Menu

Ireland's sailing, boating & maritime magazine

Only a Well-Designed Maritime EU ETS with Dedicated Funding will Accelerate Greening of the Shipping Sector

21st November 2022
Greening European ports: Only a well-designed maritime EU Emission Trading System (ETS)with dedicated funding will accelerate the greening of the shipping sector.
Greening European ports: Only a well-designed maritime EU Emission Trading System (ETS)with dedicated funding will accelerate the greening of the shipping sector. Credit: ESPOSecretariat-facebook

The European Sea Ports Organisation (ESPO) recognises the maritime EU Emission Trading System (EU-ETS) can be a powerful mechanism to accelerate the green transition of the sector as European ports continue to support the extension of the ETS to the maritime sector.

However, this mechanism will only deliver as intended if the measure is well-designed. This means that:

- All efforts must be made to avoid carbon and business leakage to neighbouring ports

- The ETS revenues of the shipping sector should be predominantly used to finance investments onboard ships and in ports to make this green transition happen.

Whereas the European Parliament and Council have made substantial steps forward in addressing the carbon and business leakage threat resulting from the scope of the proposal, further progress needs to be made to ensure that the maritime EU ETS revenues are being used to green the maritime sector and ports.

European ports call on EU Parliament and Council to ensure that the maritime EU ETS revenues are used for sector-specific investments to facilitate the deployment and use of sustainable alternative fuels, including the electrification of vessels and onshore power infrastructure in ports.

ESPO has co-signed a joint maritime industry statement supporting such investments and calling for earmarking of ETS revenues in the final text. The industry statement is attached here with this press release issued today.

In line with this statement, the final text on EU ETS must foresee dedicated maritime calls under the Innovation Fund, which would serve to accelerate the decarbonisation of the maritime sector.

For ESPO, the Innovation Fund should support the deployment of new technologies that effectively avoid generating greenhouse gas emissions, whilst bridging the funding gap for mature but not yet commercially viable projects. If only “first-of-a-kind projects” can be financed under the Innovation Fund, the added value of dedicated funding in the Innovation Fund remains very limited.

“The aim of the EU-ETS maritime is to make the greening of the shipping sector happen. This implies important investments in new technologies all over the network, both on the ship side and at shore side. The success of EU-ETS will largely depend on the use of the revenues. To be fit for 55, we need to fund for 55% emission reductions. In this phase of the negotiations, we should not get stuck on the name or the structure of the fund, but on the way the funds are used. In that respect, it is important to understand that financing only first of a kind-projects will not deliver the progress in greening we aim for." says Isabelle Ryckbost, ESPO Secretary General.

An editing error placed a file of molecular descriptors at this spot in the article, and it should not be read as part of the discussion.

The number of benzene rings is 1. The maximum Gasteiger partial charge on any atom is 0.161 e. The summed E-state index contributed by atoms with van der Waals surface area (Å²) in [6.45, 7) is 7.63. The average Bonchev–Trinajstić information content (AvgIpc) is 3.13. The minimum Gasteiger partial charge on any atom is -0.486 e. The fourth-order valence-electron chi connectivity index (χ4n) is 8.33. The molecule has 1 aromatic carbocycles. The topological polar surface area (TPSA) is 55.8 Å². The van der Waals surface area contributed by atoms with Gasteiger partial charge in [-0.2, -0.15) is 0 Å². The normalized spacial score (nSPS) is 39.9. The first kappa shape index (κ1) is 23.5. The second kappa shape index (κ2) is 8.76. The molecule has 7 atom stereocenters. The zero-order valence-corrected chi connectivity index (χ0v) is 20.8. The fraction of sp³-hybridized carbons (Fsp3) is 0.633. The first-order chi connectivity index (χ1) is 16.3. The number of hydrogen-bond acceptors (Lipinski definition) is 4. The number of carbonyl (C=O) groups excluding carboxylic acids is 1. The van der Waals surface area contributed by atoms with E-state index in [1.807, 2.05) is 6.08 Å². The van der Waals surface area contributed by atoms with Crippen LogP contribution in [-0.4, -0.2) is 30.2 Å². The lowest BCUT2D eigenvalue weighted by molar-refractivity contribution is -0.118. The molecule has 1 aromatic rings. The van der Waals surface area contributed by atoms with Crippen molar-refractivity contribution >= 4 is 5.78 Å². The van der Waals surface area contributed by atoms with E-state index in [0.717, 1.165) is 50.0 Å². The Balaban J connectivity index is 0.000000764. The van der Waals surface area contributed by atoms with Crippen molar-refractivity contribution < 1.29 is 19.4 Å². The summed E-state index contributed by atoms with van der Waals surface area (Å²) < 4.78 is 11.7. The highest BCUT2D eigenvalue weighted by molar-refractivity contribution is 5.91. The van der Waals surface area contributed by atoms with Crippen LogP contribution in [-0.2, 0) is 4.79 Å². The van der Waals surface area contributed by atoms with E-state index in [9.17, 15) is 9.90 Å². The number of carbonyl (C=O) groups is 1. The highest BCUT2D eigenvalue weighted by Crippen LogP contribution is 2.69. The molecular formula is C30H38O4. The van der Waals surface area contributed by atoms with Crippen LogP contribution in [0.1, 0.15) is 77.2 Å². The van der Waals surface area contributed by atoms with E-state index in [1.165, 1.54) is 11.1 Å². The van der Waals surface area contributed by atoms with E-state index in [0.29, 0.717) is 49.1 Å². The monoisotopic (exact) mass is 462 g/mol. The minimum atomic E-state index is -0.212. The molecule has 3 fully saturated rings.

The final text on EU ETS should also encourage Member States to use the revenues generated from the auctioning of allowances to investments in maritime and ports.

European ports remain committed to help deliver a final text on EU ETS that makes the green transition of maritime possible.

Published in Ports & Shipping
Jehan Ashmore

About The Author

Jehan Ashmore

Email The Author

Jehan Ashmore is a marine correspondent, researcher and photographer, specialising in Irish ports, shipping and the ferry sector serving the UK and directly to mainland Europe. Jehan also occasionally writes a column, 'Maritime' Dalkey for the (Dalkey Community Council Newsletter) in addition to contributing to UK marine periodicals. 

We've got a favour to ask

More people are reading Afloat.ie than ever thanks to the power of the internet but we're in stormy seas because advertising revenues across the media are falling fast. Unlike many news sites, we haven’t put up a paywall because we want to keep our marine journalism open.

Afloat.ie is Ireland's only full–time marine journalism team and it takes time, money and hard work to produce our content.

So you can see why we need to ask for your help.

If everyone chipped in, we can enhance our coverage and our future would be more secure. You can help us through a small donation. Thank you.

Direct Donation to Afloat button
Who is Your Sailor of the Year 2022?
Total Votes:
First Vote:
Last Vote:

Featured Sailing School

INSS sidebutton

Featured Clubs

dbsc mainbutton
Howth Yacht Club
Kinsale Yacht Club
National Yacht Club
Royal Cork Yacht Club
Royal Irish Yacht club
Royal Saint George Yacht Club

Featured Brokers

leinster sidebutton

Featured Associations

ICRA
isora sidebutton

Featured Webcams

Featured Marinas

dlmarina sidebutton

Featured Chandleries

CHMarine Afloat logo
osm sidebutton
https://afloat.ie/resources/marine-industry-news/viking-marine

Featured Sailmakers

northsails sidebutton
uksails sidebutton
quantum sidebutton
watson sidebutton

Featured Blogs

W M Nixon - Sailing on Saturday
podcast sidebutton
BSB sidebutton
wavelengths sidebutton
 

Please show your support for Afloat by donating